You can keep the Heisman.
You can keep the
And you can keep every other national award, accolade, trophy and trinket.
"We've got something better," UCF's record-breaking running back
said after running for 284 yards and four touchdowns in Saturday's historic, euphoric 44-25 victory over Tulsa. "We've got a conference championship. I'll take that over a Heisman any day. The conference championship trophy doesn't have anybody's individual name on it -- it only has the name of your team."
And the name of that team for the first time in history is UCF -- the University of Championship Football.
Can you believe it? Can you conceive it?
At long last -- after 29 years, countless tears and endless jeers -- UCF is a champion. What a long, strange trip it's been. From 0-11 to football heaven.
And if you don't believe it, you should have seen the delirious look on quarterback Kyle Israel's face as he hoisted the Conference USA championship trophy and ran around the stadium with it Saturday as Queen's We Are the Champions blared over the public-address system.
Never, it seems, has that overplayed, old, stadium anthem had more meaning. Almost as if Freddie Mercury was a UCF football player when he wrote it.
"And bad mistakes, I've made a few, I've had my share of sand kicked in my face,
But I've come through, We are the champions -- my friends, And we'll keep on fighting -- till the end."
Has any champion had more sand kicked in its face than these guys? I should know because I did much of the kicking.
Seven weeks ago after that horrendous 64-12 loss to South Florida, I wrote, "After such an embarrassing loss in such an important game, you have to start questioning the direction of the UCF program under Coach
. Here we are in Year 4 of the O'Leary era and -- at least right now -- his team looks no better than it did in Year 1. And, yes, the Knights were 0-11 in Year 1."
What a tremendous turnaround. What a resounding resurrection. UCF hasn't lost since that abysmal afternoon in Tampa and has reeled off a school-record seven straight victories. O'Leary is the league's Coach of the Year and Smith has become one of the greatest running backs in the annals of college football. If he rushes for just 181 yards -- seven below his per-game average -- in the Liberty Bowl, he will surpass Barry Sanders as the most productive single-season rusher in the history of Division I-A football.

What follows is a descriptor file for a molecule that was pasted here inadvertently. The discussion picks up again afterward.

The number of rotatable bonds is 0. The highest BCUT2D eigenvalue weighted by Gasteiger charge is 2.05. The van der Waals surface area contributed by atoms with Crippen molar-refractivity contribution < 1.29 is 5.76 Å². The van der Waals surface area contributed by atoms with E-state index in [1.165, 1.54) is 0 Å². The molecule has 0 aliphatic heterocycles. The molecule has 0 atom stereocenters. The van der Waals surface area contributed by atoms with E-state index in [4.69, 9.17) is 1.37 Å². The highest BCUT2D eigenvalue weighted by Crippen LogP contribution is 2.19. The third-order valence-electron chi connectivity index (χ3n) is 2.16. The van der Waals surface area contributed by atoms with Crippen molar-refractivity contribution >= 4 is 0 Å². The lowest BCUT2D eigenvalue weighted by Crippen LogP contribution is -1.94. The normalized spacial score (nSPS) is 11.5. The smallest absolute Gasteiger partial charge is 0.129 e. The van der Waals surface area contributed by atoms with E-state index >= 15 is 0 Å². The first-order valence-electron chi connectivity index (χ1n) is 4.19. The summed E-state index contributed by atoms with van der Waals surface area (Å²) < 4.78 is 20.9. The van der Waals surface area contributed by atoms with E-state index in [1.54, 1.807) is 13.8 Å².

But right now, none of that matters. Because you don't have to be Kevin Smith or Kyle Israel or Joe Burnett or any of the other stars of the team to savor a conference title. It's like
once said, "Everyone on a championship team doesn't get publicity, but everyone can say he's a champion."
Those UCF offensive linemen who steamrolled Tulsa and opened up the holes for Smith to run through Saturday -- they're all champions. Those defensive linemen who hounded and harassed Tulsa quarterback
to the tune of six sacks and three interceptions -- they're all champions. Those 44,128 fans who screamed and stomped and turned
Stadium into a gigantic quaking, shaking bounce house -- they're all champions, too.
After the game, under the bleachers, many of those fans crowded around Kevin Smith for an hour-long impromptu autograph session. At one point, Smith pulled off his cleat and presented it to 13-year-old David Kahn.
"Can you believe it? I got Kevin Smith's shoe! I got Kevin Smith's shoe!" Kahn screeched as he sprinted through the crowd.
Why the big deal about a sweaty ol' shoe?
"Do you realize," Kahn said incredulously, holding up his podiatric prize, "that this shoe has now run for more than 2,400 yards?"
Even better than that, kid.
It's run for a conference title.
"I'll be able to take this with me forever," Smith says in his stocking feet. "This is why you play sports, so you can someday win a championship."
That someday is today.
With or without shoes, Kevin Smith runs with legends and UCF walks like a champion.